//Figures prove hunger exists

Figures prove hunger exists

Friday, June 23, 2006 TIMES NEWS NETWORK

MUMBAI: If state officials are still unsure about malnutrition in city slums, they should peek into government registers. A startling 52.75% of the 1,27,417 kids covered under government schemes are malnourished, said social activist Medha Patkar on Thursday.

The figures recorded in March were those of city children covered by the ICDS (integrated child development scheme) and they had risen from the 50% figure recorded in April 2005.

Patkar addressed the media at Azad Maidan even as state minister of women and child development Harshvardhan Patil took stock of the problem and announced the setting up of more anganwadis for city slums.

"The anti-poor policies of the government, unplanned evictions and poor implementation of government schemes has led to rampant malnutrition," said Patkar, who is the national convenor of the National Alliance of People's Movement.

Anganwadi workers who addressed the press at another meet on Thursday said there was corruption at higher levels preventing proper implementation of ICDS schemes.

"Often we refer cases for hospitalisation or medical aid which is not available in the area," said general secretary of the anganwadi workers union Shubha Shamim. The sevikas had also repeatedly appealed to the government to improve the nutritional content of the food given to children.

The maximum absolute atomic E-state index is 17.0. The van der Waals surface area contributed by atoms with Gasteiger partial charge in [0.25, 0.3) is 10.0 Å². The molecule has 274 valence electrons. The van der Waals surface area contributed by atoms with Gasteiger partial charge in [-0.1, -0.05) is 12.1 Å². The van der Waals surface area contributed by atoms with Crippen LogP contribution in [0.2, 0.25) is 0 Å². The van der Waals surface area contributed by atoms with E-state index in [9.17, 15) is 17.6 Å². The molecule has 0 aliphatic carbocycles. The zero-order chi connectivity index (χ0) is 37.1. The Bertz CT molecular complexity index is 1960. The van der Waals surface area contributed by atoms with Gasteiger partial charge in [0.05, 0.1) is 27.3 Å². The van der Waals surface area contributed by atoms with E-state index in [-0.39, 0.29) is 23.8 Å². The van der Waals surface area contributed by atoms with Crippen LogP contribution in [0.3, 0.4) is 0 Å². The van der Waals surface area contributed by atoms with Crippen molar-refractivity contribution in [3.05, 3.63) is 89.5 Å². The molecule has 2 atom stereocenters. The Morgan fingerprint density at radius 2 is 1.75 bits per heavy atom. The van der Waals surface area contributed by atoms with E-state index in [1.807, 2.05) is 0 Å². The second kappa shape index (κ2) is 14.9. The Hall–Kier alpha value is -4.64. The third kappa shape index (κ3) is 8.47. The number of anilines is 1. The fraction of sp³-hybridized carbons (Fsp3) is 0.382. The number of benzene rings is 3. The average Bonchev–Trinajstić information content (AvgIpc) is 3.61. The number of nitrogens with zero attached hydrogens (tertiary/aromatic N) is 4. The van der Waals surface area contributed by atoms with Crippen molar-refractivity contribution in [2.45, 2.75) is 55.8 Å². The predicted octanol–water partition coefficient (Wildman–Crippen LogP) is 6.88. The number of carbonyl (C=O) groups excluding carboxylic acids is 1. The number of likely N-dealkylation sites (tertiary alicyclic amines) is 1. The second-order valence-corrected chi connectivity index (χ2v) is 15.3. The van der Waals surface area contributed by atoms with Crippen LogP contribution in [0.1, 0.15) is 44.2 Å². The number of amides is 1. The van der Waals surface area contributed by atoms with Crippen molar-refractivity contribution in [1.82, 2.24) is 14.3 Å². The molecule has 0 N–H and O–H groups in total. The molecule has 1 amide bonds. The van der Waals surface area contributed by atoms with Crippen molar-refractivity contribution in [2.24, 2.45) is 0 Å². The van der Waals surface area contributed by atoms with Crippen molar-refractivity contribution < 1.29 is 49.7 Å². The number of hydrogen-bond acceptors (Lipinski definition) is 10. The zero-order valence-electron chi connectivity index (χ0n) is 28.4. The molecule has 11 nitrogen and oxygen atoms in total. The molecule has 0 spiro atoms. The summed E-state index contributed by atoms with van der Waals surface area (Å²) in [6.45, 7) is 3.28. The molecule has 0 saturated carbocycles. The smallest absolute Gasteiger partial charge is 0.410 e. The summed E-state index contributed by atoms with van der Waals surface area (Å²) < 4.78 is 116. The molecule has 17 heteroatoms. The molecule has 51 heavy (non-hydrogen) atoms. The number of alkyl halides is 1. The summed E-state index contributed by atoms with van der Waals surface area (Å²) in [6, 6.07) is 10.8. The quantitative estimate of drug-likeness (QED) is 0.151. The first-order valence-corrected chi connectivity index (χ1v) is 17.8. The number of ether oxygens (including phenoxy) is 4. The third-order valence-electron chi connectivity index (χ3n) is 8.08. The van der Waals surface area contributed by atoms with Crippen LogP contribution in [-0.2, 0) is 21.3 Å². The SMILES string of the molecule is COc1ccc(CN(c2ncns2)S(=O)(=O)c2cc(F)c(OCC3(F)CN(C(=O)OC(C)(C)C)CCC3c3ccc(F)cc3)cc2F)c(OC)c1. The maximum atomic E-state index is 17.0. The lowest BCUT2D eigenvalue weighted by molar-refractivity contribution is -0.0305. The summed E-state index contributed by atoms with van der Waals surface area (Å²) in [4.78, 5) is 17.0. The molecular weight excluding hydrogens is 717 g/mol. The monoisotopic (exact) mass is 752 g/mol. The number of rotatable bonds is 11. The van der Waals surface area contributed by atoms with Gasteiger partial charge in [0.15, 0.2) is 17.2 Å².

The problem of urban malnutritition had come to light after a group of social workers who came together under the banner of the Bal Hakk Abhiyan (BHA) conducted a survey in the Bhandup (east) slums which showed that 63.6% of children below five years of age were malnourished.

On Thursday, BHA activists met with Patil, who assured them that he would initiate a government forum with officials from various departments to address issues related to urban malnutrition.

"The government is considering policies for providing jobs to the unemployed," said health activist Arokya Mary. However, amenities for irregularised slums would need to be worked out, Patil told activists.

"We will be setting up 1,092 anganwadis in Mumbai with 100 located in Bhandup. The process will take a month and they should be functional by July," Patil told TOI. The city anganwadis are among the 12,684 new anganwadis slotted for the state.

Later on Thursday, the minister toured Chamundanagar slums in Bhandup and interacted with slumdwelllers and anganwadi workers. He also visted the two children who are recuperating in Rajawadi Hospital in Ghatkopar.

Activists, however, said they would continue their campaign against urban malnutrition. "Ministers do not commit to providing basic amenities such as water in many areas as they say the slums are not regularised, which is violating human rights," said Mary.

The activists said they would continue their fight against malnutrition till the promises of ministers are fulfilled.